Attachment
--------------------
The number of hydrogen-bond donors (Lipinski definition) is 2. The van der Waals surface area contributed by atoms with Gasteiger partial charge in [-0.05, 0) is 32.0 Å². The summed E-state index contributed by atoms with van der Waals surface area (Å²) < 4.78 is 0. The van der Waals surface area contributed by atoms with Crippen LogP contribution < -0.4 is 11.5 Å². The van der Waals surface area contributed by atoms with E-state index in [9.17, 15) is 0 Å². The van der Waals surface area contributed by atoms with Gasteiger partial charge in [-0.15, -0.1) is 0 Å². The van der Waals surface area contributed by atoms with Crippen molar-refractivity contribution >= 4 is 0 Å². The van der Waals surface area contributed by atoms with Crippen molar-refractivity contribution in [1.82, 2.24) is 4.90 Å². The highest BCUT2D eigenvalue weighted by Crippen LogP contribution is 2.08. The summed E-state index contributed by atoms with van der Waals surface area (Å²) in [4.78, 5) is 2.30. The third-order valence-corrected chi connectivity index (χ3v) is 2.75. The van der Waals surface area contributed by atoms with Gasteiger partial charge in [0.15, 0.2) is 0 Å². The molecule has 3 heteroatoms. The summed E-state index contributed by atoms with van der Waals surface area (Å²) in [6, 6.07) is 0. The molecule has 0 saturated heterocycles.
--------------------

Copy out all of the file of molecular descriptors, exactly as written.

The number of hydrogen-bond donors (Lipinski definition) is 2. The van der Waals surface area contributed by atoms with Gasteiger partial charge in [-0.05, 0) is 32.0 Å². The summed E-state index contributed by atoms with van der Waals surface area (Å²) < 4.78 is 0. The van der Waals surface area contributed by atoms with Crippen LogP contribution < -0.4 is 11.5 Å². The van der Waals surface area contributed by atoms with E-state index in [9.17, 15) is 0 Å². The van der Waals surface area contributed by atoms with Gasteiger partial charge in [-0.15, -0.1) is 0 Å². The van der Waals surface area contributed by atoms with Crippen molar-refractivity contribution >= 4 is 0 Å². The van der Waals surface area contributed by atoms with Crippen molar-refractivity contribution in [1.82, 2.24) is 4.90 Å². The highest BCUT2D eigenvalue weighted by Crippen LogP contribution is 2.08. The summed E-state index contributed by atoms with van der Waals surface area (Å²) in [4.78, 5) is 2.30. The third-order valence-corrected chi connectivity index (χ3v) is 2.75. The van der Waals surface area contributed by atoms with Gasteiger partial charge in [0.15, 0.2) is 0 Å². The molecule has 3 heteroatoms. The summed E-state index contributed by atoms with van der Waals surface area (Å²) in [6, 6.07) is 0. The molecule has 0 saturated heterocycles.